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Thursday, July 23, 2009

The Richard Dawkins Award Goes to Bill Maher

Atheist Alliance International is an organization that gives out The Richard Dawkins Award each year. The criteria, according to Wikipedia are ...
The Richard Dawkins Award will be given every year to honor an outstanding atheist whose contributions raise public awareness of the nontheist life stance; who through writings, media, the arts, film, and/or the stage advocates increased scientific knowledge; who through work or by example teaches acceptance of the nontheist philosophy; and whose public posture mirrors the uncompromising nontheist life stance of Dr. Richard Dawkins.
This year the award goes to Bill Maher. One assumes that he is the man who best exemplifies the criteria for the award.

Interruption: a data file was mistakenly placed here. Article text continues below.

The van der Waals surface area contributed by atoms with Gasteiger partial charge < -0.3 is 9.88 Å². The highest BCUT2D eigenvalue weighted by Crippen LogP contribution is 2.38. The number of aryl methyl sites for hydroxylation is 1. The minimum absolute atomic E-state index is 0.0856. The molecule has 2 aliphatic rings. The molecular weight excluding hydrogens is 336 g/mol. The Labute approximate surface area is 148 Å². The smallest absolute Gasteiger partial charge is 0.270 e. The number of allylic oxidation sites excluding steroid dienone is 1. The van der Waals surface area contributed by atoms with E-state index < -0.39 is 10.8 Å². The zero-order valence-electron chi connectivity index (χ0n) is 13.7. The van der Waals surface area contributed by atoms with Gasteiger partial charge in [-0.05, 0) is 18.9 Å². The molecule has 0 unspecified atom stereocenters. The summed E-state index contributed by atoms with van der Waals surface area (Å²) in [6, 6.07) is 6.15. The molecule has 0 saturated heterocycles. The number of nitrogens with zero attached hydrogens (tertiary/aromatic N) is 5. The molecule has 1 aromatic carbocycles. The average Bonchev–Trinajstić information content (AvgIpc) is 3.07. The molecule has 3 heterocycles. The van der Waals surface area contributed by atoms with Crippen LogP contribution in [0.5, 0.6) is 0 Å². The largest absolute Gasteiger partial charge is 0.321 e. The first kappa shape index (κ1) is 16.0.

Does Bill Maher advocate increased scientific knowledge and does his public posture resemble that of Richard Dawkins?

Not bloody likely. As Orac and others have pointed out, Maher believes in all sorts of kooky ideas including the idea that vaccinations don't work [Bill Maher gets the Richard Dawkins Award? That's like Jenny McCarthy getting an award for public health].

Bill Maher may be a good atheist but he sure ain't a good scientist.

So what does PZ Myers think of this? [Put Maher in the hot seat]
However, let's be clear about the obvious. He is being given this award for making a movie this year that clearly promotes atheism and mocks religion, and that's all that is being endorsed.